DE1995102629 DE19502629C2 (en) 1995-01-19 1995-01-19 Use of a composition based on silicon dioxide as antiblocking agent polyolbehandeltem

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CA (1) CA2209566A1 (en)
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EP (1) EP0804502B1 (en)
WO (1) WO1996022326A1 (en)

Cited By (5)

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Publication number Priority date Publication date Assignee Title
US5792808A (en) * 1994-07-05 1998-08-11 Grace Gmbh Anti-blocking agent and process for its manufacture
US6294505B1 (en) * 1998-02-12 2001-09-25 W. R. Grace & Co.-Conn. Integrated additive composition, process for its preparation and its use
US6479579B1 (en) 1999-10-15 2002-11-12 Sumitomo Chemical Company, Limited Anti-blocking agent master batch
US6797756B2 (en) * 1998-11-27 2004-09-28 Bp Chemicals Limited Polymer composition for bottle screw caps
US20050184483A1 (en) * 2003-12-12 2005-08-25 Noel Buckley Rear suspension system for bicycles

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DE69715259D1 (en) 1996-12-18 2002-10-10 Bimeda Res And Dev Ltd Free infection intramammary animal drug compilation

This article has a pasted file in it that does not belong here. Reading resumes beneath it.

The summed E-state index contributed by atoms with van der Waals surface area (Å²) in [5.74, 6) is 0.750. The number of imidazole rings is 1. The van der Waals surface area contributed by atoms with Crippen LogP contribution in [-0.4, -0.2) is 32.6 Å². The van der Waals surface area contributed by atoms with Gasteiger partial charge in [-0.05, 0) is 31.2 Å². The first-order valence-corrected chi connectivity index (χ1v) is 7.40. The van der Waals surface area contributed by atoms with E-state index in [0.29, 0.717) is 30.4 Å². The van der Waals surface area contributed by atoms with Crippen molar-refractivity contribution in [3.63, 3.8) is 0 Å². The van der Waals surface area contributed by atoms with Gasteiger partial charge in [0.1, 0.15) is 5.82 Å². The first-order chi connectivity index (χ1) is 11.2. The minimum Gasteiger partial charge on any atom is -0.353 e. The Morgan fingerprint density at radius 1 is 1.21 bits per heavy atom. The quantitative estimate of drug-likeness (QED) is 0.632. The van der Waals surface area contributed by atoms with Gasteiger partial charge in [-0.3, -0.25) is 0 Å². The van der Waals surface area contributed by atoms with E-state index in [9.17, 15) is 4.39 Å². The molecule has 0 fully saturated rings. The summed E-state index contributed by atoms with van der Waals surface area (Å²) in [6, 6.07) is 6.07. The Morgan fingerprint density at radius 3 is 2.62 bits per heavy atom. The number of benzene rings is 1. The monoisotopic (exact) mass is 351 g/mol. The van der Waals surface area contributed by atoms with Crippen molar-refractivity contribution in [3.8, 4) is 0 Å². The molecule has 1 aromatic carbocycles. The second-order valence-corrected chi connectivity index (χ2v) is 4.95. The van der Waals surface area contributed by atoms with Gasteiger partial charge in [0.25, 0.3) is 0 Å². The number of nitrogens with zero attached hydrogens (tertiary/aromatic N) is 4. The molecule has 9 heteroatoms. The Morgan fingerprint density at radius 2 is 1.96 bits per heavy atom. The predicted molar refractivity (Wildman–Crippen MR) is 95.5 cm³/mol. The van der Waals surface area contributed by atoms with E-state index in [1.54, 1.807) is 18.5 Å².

US6593400B1 (en) * 1999-06-30 2003-07-15 Minerals Technologies Inc. Talc antiblock compositions and method of preparation

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FR2484428A1 (en) * 1980-06-17 1981-12-18 Naphtachimie Sa Free flowing, pulverulent absorption compsn. - comprising ethylene glycol or low wt. PEG and silica, for incorporating in clear rubber compsns.
US4629749A (en) * 1985-07-24 1986-12-16 Enron Chemical Company Clarity of low density polyethylene compositions containing anti-block agents by addition of polyethylene glycol
US4675122A (en) * 1983-10-14 1987-06-23 Grace G.M.B.H. Combined antiblocking and lubricant concentrate
JPH0255750A (en) * 1988-08-22 1990-02-26 Idemitsu Petrochem Co Ltd Polyolefin resin composition
EP0526117A1 (en) * 1991-07-31 1993-02-03 BP Chemicals Limited Polymer additive compositions
US5221337A (en) * 1990-02-14 1993-06-22 W. R. Grace & Co.-Conn. SiO2 flatting agent, process for its production and its use
US5298234A (en) * 1985-12-09 1994-03-29 Mizusawa Industrial Chemicals, Ltd. Alumina-silica resin additive
US5366645A (en) * 1991-05-18 1994-11-22 W. R. Grace & Co.-Conn. Anti-blocking agent containing modified amorphous silica

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EP0442325B2 (en) * 1990-02-14 1997-10-22 Grace GmbH Si02-Flatting agent, process for its production and its use